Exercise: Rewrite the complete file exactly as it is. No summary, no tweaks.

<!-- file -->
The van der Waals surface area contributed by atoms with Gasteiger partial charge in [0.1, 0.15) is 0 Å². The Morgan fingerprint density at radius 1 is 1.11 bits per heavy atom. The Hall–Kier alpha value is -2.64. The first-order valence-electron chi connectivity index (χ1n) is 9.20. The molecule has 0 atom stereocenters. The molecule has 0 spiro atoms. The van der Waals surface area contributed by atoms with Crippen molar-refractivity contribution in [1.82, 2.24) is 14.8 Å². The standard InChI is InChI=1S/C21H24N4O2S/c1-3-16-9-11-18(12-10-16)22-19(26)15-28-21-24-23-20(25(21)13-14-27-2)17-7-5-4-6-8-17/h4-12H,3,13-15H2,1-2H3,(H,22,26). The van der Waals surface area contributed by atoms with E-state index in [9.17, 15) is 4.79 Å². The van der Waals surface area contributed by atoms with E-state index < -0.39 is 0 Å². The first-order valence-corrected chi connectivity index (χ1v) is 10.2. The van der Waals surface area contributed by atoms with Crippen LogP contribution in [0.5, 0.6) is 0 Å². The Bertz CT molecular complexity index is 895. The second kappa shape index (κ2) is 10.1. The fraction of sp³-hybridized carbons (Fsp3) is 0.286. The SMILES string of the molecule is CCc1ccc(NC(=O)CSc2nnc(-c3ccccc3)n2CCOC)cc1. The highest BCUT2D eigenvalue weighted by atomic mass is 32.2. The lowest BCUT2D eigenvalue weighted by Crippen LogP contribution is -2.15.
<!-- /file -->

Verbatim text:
The van der Waals surface area contributed by atoms with Gasteiger partial charge in [0.1, 0.15) is 0 Å². The Morgan fingerprint density at radius 1 is 1.11 bits per heavy atom. The Hall–Kier alpha value is -2.64. The first-order valence-electron chi connectivity index (χ1n) is 9.20. The molecule has 0 atom stereocenters. The molecule has 0 spiro atoms. The van der Waals surface area contributed by atoms with Crippen molar-refractivity contribution in [1.82, 2.24) is 14.8 Å². The standard InChI is InChI=1S/C21H24N4O2S/c1-3-16-9-11-18(12-10-16)22-19(26)15-28-21-24-23-20(25(21)13-14-27-2)17-7-5-4-6-8-17/h4-12H,3,13-15H2,1-2H3,(H,22,26). The van der Waals surface area contributed by atoms with E-state index in [9.17, 15) is 4.79 Å². The van der Waals surface area contributed by atoms with E-state index < -0.39 is 0 Å². The first-order valence-corrected chi connectivity index (χ1v) is 10.2. The van der Waals surface area contributed by atoms with Crippen LogP contribution in [0.5, 0.6) is 0 Å². The Bertz CT molecular complexity index is 895. The second kappa shape index (κ2) is 10.1. The fraction of sp³-hybridized carbons (Fsp3) is 0.286. The SMILES string of the molecule is CCc1ccc(NC(=O)CSc2nnc(-c3ccccc3)n2CCOC)cc1. The highest BCUT2D eigenvalue weighted by atomic mass is 32.2. The lowest BCUT2D eigenvalue weighted by Crippen LogP contribution is -2.15.